When I was a kid, I’d stand in the park and stare out at the the George Washington Bridge.
I realized every person in every car was living a life completely independent of me. They probably didn’t even know I existed. Those days, after school, standing by myself, they were the catalyst. The beginning of my wanderlust. What were those people doing; and was it happening all over the world?
I always travel solo.
It isn’t that I don’t like people—though it kind of is—it’s the freedom of being in a new place alone with you thoughts. To be honest, I’ve always been a quiet observer. It’s spectacular the things you see in New York City when people think no one is paying attention.
When you travel alone you’re able to blend in and stand out at the same time. One one hand your just another traveller. On the other you’re an enigma: you eat, stroll in parks, go to museums, take pictures, check into hotels, all by yourself.
People sometimes looks at me like I have a third head.
They ask: who do you talk to?
I say: sometimes new people. Sometimes no one.
People often ask me: aren’t you scared?
I tell them: for me the scariest thing about traveling alone is succumbing to jet lag. Without a friend, what’s to stop you from checking into your hotel, closing your blinds, and sleeping for 47 hours?
It’s always so hard to acclimate my body to a new (usually more sweltering) environment.
This July was no different.
When I touched down in Dubrovnik, Croatia on the 3rd I was slapped in the face by the beauty of the city.
I was also vividly aware of how freaking hot it was.
I was drinking a full 2 liters of water and I had no extra liquid left in my body to even pee.
It was 32 C out so I dawned my breeziest romper and took the Game of Thrones Tour.
I’m actually not a huge fan of the show (how many characters can one show have and also kill) but I figured it would be a great way to see the city and some of the surrounding islands. Dubrovnik actually has a really interesting history. It was a sovereign state for nearly two hundred years. The small state was not only one one richest of the time, it also used trading and it’s awesome geographical location to avoid conflicts with other world powers (think the Byzantines, Venice, and the Austrians).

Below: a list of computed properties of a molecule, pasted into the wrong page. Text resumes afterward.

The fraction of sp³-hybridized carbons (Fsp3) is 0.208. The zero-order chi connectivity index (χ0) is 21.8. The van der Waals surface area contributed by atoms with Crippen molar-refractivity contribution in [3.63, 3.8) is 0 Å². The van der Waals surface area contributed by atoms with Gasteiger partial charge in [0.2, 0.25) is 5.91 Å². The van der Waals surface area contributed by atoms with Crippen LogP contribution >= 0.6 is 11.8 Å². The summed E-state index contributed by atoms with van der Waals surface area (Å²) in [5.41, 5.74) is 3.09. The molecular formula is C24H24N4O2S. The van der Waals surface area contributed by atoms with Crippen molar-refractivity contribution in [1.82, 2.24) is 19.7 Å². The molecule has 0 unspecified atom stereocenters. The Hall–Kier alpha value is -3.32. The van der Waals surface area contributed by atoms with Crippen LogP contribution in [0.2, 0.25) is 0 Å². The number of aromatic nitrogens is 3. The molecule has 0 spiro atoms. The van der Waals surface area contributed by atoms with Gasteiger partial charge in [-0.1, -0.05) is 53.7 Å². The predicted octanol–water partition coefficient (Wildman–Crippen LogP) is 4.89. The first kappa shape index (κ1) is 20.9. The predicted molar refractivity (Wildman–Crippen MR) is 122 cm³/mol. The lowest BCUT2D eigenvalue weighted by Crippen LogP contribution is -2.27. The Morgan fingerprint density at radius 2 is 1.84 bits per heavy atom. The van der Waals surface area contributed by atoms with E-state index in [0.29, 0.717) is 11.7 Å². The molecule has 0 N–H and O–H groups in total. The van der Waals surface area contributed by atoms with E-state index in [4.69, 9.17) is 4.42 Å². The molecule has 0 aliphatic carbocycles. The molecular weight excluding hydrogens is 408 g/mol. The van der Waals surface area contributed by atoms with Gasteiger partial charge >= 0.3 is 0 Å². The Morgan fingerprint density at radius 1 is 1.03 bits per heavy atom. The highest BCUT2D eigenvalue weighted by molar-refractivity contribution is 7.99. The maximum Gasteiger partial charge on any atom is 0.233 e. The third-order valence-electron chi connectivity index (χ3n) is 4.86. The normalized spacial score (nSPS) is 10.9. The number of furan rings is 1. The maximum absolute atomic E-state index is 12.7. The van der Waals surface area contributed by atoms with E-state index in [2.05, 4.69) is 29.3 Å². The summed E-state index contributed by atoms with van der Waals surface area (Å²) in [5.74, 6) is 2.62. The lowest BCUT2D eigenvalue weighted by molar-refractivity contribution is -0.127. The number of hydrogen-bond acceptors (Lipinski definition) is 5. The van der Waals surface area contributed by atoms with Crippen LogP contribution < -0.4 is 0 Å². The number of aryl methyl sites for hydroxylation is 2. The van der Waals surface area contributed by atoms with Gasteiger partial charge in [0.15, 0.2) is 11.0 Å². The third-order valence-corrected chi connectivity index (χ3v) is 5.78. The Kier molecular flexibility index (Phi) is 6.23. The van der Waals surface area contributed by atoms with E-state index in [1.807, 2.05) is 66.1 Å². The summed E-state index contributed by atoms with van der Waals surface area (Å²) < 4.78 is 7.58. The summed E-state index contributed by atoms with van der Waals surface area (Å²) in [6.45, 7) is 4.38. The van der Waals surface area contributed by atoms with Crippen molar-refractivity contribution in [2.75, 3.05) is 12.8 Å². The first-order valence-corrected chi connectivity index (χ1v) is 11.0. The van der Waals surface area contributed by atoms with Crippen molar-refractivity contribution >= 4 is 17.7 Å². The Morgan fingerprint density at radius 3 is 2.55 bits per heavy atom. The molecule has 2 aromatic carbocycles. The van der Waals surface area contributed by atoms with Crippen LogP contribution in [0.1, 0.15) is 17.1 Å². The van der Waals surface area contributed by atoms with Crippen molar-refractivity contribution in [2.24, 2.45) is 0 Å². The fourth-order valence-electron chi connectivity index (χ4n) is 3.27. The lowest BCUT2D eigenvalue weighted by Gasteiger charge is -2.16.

When you walk into the Old City, it’s clear the walls have stood the test of time.
I have to say my favorite part of the tour was walking the stairs to Fort Lovrijenac or Red Keep. The views were absolutely amazing and it was actually pretty cool learning about movie magic.
After exploring the city we drove south to the Trsteno Arboretum which was erected in the 15 century by a Croatian noble family. At the request of the family, ship captains to brought back foreign seeds whose plants teneded to thrive in the tropical climate.
Some of the Arboretum was ruined in the early 90’s during the Croatian War of Independence, and more even more was destroyed by a huge fire in 2000, but many of the ancient trees are still standing today.
By the time the tour ended it was pretty late. I walked up and out of the old city and reached my hotel as the sun was setting. I had dinner at my hotel then went to sleep relatively early to fight jet lag and be ready to explore Bosnia & Herzegovina.
I hope you enjoyed my walk through Dubrovnik. Have you ever been to the Balkans? What’s your favorite place?